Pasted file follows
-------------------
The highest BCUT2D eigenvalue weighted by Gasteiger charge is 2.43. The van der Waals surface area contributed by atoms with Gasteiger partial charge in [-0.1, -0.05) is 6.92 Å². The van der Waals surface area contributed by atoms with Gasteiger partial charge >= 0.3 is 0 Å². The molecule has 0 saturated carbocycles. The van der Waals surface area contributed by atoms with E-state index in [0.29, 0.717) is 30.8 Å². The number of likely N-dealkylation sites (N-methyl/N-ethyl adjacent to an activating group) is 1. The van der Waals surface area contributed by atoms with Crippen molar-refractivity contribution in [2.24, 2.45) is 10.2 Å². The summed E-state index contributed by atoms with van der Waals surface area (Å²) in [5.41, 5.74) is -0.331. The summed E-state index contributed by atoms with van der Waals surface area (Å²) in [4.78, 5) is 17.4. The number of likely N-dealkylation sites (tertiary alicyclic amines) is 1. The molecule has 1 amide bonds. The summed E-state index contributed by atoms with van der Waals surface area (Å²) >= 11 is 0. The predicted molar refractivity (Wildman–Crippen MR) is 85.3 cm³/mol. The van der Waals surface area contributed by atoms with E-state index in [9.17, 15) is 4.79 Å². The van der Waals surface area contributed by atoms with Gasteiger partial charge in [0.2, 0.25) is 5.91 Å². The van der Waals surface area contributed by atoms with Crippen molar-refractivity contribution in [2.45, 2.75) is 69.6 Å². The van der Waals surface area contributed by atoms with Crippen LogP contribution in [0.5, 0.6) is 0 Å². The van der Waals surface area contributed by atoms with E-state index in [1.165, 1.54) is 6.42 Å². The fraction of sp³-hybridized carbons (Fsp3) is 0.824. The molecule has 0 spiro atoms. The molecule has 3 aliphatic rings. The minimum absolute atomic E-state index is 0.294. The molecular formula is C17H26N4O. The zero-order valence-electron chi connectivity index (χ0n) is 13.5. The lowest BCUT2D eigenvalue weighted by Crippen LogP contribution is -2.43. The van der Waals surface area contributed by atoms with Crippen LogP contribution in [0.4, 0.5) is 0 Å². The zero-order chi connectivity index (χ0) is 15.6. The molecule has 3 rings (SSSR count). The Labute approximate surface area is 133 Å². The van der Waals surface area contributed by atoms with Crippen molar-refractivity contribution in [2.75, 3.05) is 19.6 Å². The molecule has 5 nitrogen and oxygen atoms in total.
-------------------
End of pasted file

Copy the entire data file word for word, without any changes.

The highest BCUT2D eigenvalue weighted by Gasteiger charge is 2.43. The van der Waals surface area contributed by atoms with Gasteiger partial charge in [-0.1, -0.05) is 6.92 Å². The van der Waals surface area contributed by atoms with Gasteiger partial charge >= 0.3 is 0 Å². The molecule has 0 saturated carbocycles. The van der Waals surface area contributed by atoms with E-state index in [0.29, 0.717) is 30.8 Å². The number of likely N-dealkylation sites (N-methyl/N-ethyl adjacent to an activating group) is 1. The van der Waals surface area contributed by atoms with Crippen molar-refractivity contribution in [2.24, 2.45) is 10.2 Å². The summed E-state index contributed by atoms with van der Waals surface area (Å²) in [5.41, 5.74) is -0.331. The summed E-state index contributed by atoms with van der Waals surface area (Å²) in [4.78, 5) is 17.4. The number of likely N-dealkylation sites (tertiary alicyclic amines) is 1. The molecule has 1 amide bonds. The summed E-state index contributed by atoms with van der Waals surface area (Å²) >= 11 is 0. The predicted molar refractivity (Wildman–Crippen MR) is 85.3 cm³/mol. The van der Waals surface area contributed by atoms with E-state index in [9.17, 15) is 4.79 Å². The van der Waals surface area contributed by atoms with Gasteiger partial charge in [0.2, 0.25) is 5.91 Å². The van der Waals surface area contributed by atoms with Crippen molar-refractivity contribution in [2.45, 2.75) is 69.6 Å². The van der Waals surface area contributed by atoms with Crippen LogP contribution in [0.5, 0.6) is 0 Å². The van der Waals surface area contributed by atoms with E-state index in [1.165, 1.54) is 6.42 Å². The fraction of sp³-hybridized carbons (Fsp3) is 0.824. The molecule has 0 spiro atoms. The molecule has 3 aliphatic rings. The minimum absolute atomic E-state index is 0.294. The molecular formula is C17H26N4O. The zero-order valence-electron chi connectivity index (χ0n) is 13.5. The lowest BCUT2D eigenvalue weighted by Crippen LogP contribution is -2.43. The van der Waals surface area contributed by atoms with Crippen LogP contribution in [0.4, 0.5) is 0 Å². The zero-order chi connectivity index (χ0) is 15.6. The molecule has 3 rings (SSSR count). The Labute approximate surface area is 133 Å². The van der Waals surface area contributed by atoms with Crippen molar-refractivity contribution in [2.75, 3.05) is 19.6 Å². The molecule has 5 nitrogen and oxygen atoms in total.